By Gautham Nagesh at the Wall Street Journal
Aspiring Lexus owners may have a hard time refusing Brendan Harrington’s latest offer: Get a lightly used version of one of the hottest luxury SUVs in America for as little as $370 a month.
The terms—offered by Mr. Harrington’s Longo Lexus dealership near Los Angeles—come as part of a lease deal on a three-year-old RX 350 with 35,700 miles on the odometer. Spanning 36 months and 45,000 miles of use, the lease requires little money up front and is potentially hundreds of dollars less than a comparatively equipped new model sold at similar terms.
Inventories of used cars in good condition are soaring in the U.S., and finance companies and dealers are scrambling to offer leases as a way to make payments affordable for people who don’t qualify for cheap deals on new cars or those looking to save cash.
New-car sales gained steam in recent years, creating a glut of used vehicles. Those inventories are problematic for auto makers hoping to maintain a record sales pace on fresh sheet metal and remain profitable in the process.
Sales of used cars rose 7% in the first quarter, according to the National Automobile Dealers Association, but wholesale pricing fell during each of those months verus 2015, Manheim Consulting data shows. Manheim estimates used-vehicle supply will hit records in during a three-year period starting in 2016.
Lower used-car prices will eventually dent new-car pricing power, analysts said.
As auto makers continue to subsidize car payments with discounts, reduced interest rates and cheap lease terms, car owners are turning in relatively new vehicles that could be attractive to those in the pre-owned market. But these products are out of reach for many buyers due to the size of monthly payments on a nonsubsidized vehicle loan.
This is where leasing comes in, particularly on vehicles with low miles and high sticker prices. The finance company estimates the vehicle’s value at the end of the term and sets a rate based on that residual. The lease takes risk and repair bills off the table.
“[When] buying a used car, what is the No. 1 concern?” Mr. Harrington, who is president of Longo Toyota and Lexus, said. “Fear of the unknown—has the dealer told me everything?”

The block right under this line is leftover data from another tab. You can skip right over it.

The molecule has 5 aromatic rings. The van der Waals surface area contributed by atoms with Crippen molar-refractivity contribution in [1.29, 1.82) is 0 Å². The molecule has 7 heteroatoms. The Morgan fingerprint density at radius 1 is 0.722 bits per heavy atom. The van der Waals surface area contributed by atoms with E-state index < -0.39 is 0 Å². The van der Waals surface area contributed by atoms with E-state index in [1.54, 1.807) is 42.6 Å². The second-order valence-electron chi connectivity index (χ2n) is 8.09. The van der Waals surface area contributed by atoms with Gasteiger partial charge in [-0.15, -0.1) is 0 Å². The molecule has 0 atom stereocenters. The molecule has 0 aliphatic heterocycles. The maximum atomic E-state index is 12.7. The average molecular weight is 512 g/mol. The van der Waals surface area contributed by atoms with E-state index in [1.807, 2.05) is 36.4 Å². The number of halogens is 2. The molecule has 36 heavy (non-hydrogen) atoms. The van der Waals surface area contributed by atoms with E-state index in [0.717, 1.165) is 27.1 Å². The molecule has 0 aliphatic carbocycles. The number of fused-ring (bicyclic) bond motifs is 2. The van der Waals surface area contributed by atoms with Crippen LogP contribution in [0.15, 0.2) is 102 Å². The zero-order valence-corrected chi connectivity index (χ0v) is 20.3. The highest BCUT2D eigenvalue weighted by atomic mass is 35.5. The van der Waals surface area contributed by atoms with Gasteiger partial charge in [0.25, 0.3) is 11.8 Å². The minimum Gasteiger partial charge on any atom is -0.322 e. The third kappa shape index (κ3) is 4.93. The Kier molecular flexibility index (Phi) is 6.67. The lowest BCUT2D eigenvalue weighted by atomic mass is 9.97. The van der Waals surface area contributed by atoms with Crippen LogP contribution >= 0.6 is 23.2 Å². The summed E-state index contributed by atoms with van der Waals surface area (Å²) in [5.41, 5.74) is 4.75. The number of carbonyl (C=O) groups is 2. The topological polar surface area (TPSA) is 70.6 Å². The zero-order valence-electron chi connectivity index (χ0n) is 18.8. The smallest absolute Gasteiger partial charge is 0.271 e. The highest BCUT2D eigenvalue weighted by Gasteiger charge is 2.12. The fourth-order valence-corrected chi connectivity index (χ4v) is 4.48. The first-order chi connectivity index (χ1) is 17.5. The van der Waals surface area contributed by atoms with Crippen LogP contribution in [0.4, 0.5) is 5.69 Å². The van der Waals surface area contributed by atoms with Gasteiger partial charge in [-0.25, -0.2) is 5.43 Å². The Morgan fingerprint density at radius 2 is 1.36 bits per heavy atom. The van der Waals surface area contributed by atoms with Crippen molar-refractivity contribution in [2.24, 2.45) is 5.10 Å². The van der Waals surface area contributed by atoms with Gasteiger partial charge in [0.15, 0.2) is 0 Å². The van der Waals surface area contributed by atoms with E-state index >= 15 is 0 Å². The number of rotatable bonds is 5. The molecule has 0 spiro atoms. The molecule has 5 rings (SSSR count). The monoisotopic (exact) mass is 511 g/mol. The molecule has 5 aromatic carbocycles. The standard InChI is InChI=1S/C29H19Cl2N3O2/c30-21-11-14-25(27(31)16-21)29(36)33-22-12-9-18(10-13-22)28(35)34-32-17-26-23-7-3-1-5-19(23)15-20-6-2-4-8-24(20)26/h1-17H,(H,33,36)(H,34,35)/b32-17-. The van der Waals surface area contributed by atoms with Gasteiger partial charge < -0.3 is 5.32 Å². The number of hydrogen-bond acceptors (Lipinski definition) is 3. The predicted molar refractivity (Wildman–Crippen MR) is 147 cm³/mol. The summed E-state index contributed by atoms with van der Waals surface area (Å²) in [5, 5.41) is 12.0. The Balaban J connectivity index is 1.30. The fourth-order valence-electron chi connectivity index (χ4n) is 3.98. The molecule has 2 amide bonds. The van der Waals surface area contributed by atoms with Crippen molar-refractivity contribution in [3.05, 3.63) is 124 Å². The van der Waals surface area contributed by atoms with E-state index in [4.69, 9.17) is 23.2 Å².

Mr. Harrington wasn’t leasing used Lexus products at the beginning of the year. By March, 10% of his pre-owned sales came from leases.
Sales managers historically avoided used leases because they were difficult to calculate, but greater access to auction results and real-time sales data is changing dealers’ attitudes. Mr. Harrington, for instance, has developed his own software to aid the process.
More lenders also are getting in the game. Ally Financial Inc., one of the nation’s largest lenders and a former subsidiary of General Motors Co., started offering used leases in March.
The company’s auto-finance president, Tim Russi, estimates eventually one-third of the 20 million-plus used-car purchases that are financed annually could be leases. If this increases demand for used cars, it could bolster their market value.
“I think this is good for the holistic system,” he said.
One of Ally’s clients is Bermont Motors Inc., a used-vehicle dealer near Philadelphia. It has a 2014 Jeep Wrangler on its lot that would cost $544 monthly with a five-year loan, for example. Agreeing to a shorter-term lease would push the payment down to $364 monthly.
Ale Resnik, co-founder of Beepi Inc., an online used-car retailer, said the Silicon Valley company will start leasing later this month as a result of its Ally partnership. His service, which started selling cars two years ago, is aimed at younger buyers typically looking to establish credit.
“Data shows millennials are the ones driving car sales growth in new and used vehicles, and they need more options that enable their freedom,” Mr. Resnik said. Leasing accomplishes that.
The typical used-car lessee has a 635 credit score, 80 points lower than a new-car buyer, according to Experian PLC, which produces credit reports. While only 3.8% of vehicle leases written in the fourth quarter of 2016 were on used vehicles, that number is up a half percentage point compared with the second quarter of 2015.
More than 16% of vehicles purchased—new and used—in the final three months of 2015 were leased, compared with 11.5% in the same period in 2012. Used-vehicle supply was extremely thin four years ago following a sales drought during the financial crisis.
The bet on leasing could turn sour if used vehicle prices take a dramatic turn. But, lenders like Ally, say they are prepared to handle the downside especially because used cars don’t depreciate as fast new ones.For customers, it is a no-lose situation, said Mr. Harrington. “Here’s the beauty of a lease: It’s not your car.”